You can still put the market to work for you, even if you don’t have a lot of cash – the trick is to just get started.
Financial planning headlines promising to make you a millionaire sound enticing – until you start reading their recommendations on building your fortune. Underlying most of their wealth-building strategies is an understanding that you have hundreds of dollars to invest every month – and if you’re just starting out, that assumption might not apply to you, especially if you have tens of thousands of dollars in student debt hanging over your head.
One solution is to dramatically alter your lifestyle to save cash – skip the daily Starbucks run in favor of drinking store-bought coffee, or making a lunch at home instead of in a drive-thru. While it’s true a ramen noodle lifestyle can help you save money, that advice only works if you’re willing to stick to it. Instead of making changes to your lifestyle you can’t sustain – or letting the prospect of having to save hundreds every month overwhelm you into doing nothing – let’s look at what small change can do over time.
Don’t Let the Perfect Be the Enemy of the Good
Just because you don’t have lots of money to save or a willingness to make big changes to your spending habits doesn’t mean you should do nothing – because even a little bit, invested over time, can turn into a lot. Let’s take one tiny change – instead of getting a coffeeshop muffin and latte every morning five days per week, you only go four days per week. That’s it – that’s the only change you make. Let’s say that one change saves you $6.25 per week, or roughly $25 per month.
If you were to take that muffin and latte and invested it, over time it can really grow, thanks to the power of compounding. Assuming a pretty conservative 6% return rate, here’s what your muffin and latte would turn into if you invested it instead:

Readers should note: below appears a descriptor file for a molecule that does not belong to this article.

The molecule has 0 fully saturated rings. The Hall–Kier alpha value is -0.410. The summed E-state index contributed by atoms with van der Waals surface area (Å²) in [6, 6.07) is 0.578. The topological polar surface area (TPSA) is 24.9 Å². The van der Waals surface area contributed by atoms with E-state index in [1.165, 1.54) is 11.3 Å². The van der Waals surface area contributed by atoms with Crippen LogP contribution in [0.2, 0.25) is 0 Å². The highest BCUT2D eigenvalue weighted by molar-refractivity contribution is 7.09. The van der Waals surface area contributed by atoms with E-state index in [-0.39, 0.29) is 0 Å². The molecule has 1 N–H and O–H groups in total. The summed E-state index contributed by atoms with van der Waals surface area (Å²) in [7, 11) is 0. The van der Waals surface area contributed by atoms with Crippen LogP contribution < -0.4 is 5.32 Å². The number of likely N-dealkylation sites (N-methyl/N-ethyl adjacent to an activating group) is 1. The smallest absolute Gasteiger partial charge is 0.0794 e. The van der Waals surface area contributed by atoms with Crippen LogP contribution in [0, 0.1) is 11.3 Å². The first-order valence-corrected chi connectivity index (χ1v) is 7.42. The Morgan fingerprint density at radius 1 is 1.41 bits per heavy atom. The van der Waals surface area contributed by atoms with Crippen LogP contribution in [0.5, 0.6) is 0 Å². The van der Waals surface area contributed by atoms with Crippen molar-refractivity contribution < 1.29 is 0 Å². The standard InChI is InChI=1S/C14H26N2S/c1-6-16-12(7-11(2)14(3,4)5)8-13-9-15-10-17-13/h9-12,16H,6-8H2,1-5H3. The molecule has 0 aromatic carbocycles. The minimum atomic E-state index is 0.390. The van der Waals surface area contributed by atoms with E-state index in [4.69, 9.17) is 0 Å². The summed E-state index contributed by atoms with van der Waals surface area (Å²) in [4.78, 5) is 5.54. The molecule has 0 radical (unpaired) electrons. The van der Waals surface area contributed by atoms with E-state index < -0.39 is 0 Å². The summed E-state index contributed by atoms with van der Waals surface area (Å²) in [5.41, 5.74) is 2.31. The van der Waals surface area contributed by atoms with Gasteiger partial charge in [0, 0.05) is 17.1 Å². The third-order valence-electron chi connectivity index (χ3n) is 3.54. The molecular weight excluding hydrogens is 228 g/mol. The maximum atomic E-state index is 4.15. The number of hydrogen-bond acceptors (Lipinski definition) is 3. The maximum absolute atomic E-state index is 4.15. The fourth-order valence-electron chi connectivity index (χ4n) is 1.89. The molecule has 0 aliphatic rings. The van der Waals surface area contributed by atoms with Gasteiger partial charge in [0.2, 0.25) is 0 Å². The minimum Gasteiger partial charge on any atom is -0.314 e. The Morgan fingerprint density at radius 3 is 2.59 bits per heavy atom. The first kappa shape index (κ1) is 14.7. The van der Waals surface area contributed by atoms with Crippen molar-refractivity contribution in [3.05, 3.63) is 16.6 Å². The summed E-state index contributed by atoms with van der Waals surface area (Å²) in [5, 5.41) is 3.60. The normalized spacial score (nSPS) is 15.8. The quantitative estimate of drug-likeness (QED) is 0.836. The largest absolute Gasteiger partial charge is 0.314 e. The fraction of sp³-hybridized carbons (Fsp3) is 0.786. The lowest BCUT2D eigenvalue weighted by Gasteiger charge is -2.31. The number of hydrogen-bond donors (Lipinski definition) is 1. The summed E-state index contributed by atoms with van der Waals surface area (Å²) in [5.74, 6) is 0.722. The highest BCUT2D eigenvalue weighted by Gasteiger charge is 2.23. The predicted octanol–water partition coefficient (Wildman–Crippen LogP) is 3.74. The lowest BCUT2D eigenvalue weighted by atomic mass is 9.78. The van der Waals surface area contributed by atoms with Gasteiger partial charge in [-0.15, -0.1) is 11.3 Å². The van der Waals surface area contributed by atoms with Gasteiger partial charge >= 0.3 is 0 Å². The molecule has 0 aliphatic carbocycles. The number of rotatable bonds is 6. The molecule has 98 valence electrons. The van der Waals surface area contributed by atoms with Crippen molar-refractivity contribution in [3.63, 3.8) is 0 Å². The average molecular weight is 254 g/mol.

If you invested $25 a month,
|Principal||Principal + Compounding|
|…after one year?||$300||$309|
|…after five years?||$1,500||$1,744|
|…after 10 years?||$3,000||$4,097|
|…after 20 years?||$6,000||$11,551|
|…after 30 years?||$9,000||$25,114|
Table 1. The Growth of Monthly $25 Investments Over Time. The key is time – you really reap the benefits of compounding the longer you stay invested. These results assume a 6% return, compounded monthly. Source: https://www.saving.org/regular-savings/25/month
Now, can you retire on $25,000? Probably not. But let’s peel back the numbers a little more:
- You might look at your one-year return of $9 and feel a little underwhelmed. But break the results down by decade. After the first 10 years, you would have a little more than $4,000. After another 10 years, though, you don’t just double your money – you nearly triple it. Ten years after that, your investment doubles again, and then some. Regardless of if you’re investing $25 a month or $250 or $2,500, there’s nothing that builds wealth like compounding over time. But the longer you wait, the less you’d benefit from compounding. This isn’t something you’ll want to “get around to” someday.
- Changing the data can really boost the results. Instead of forgoing one latte and muffin per week, what if you skipped two? Keeping everything else the same, that $50 per month investment would turn into more than $50,000 after 30 years. If the market returned 7.2%, like it did between 1997 and 2017, your $25 monthly investment would turn into nearly $32,000 after 30 years. Feeling a little bolder? What if you invested $50 per month, with a 7.2% compounding rate, but started at age 25 and kept at it for 40 years? You’d retire with a nest egg worth more than $139,000.
In a way, the numbers are beside the point. The larger takeaway is that these totals are the result of a very small change – bypassing the coffeeshop only one time per week and making no other changes to your lifestyle or additional investments. If you have the $25 investment automatically withdrawn from your paycheck, you probably wouldn’t even notice it. But little changes, applied consistently over time, can make an enormous difference to your financial well-being.
One Last Thought To Consider
While everyone can benefit from compounding, this might not be the best strategy for your particular circumstances. For example, if you have credit card debt, you might be better served paying those off than investing (depending on the interest rate). The same applies if you don’t have an emergency fund, which can keep you from having to turn to credit cards should you suffer a financial mishap. Our team can help with your budgeting and set you on a prudent financial path to achieving your financial priorities.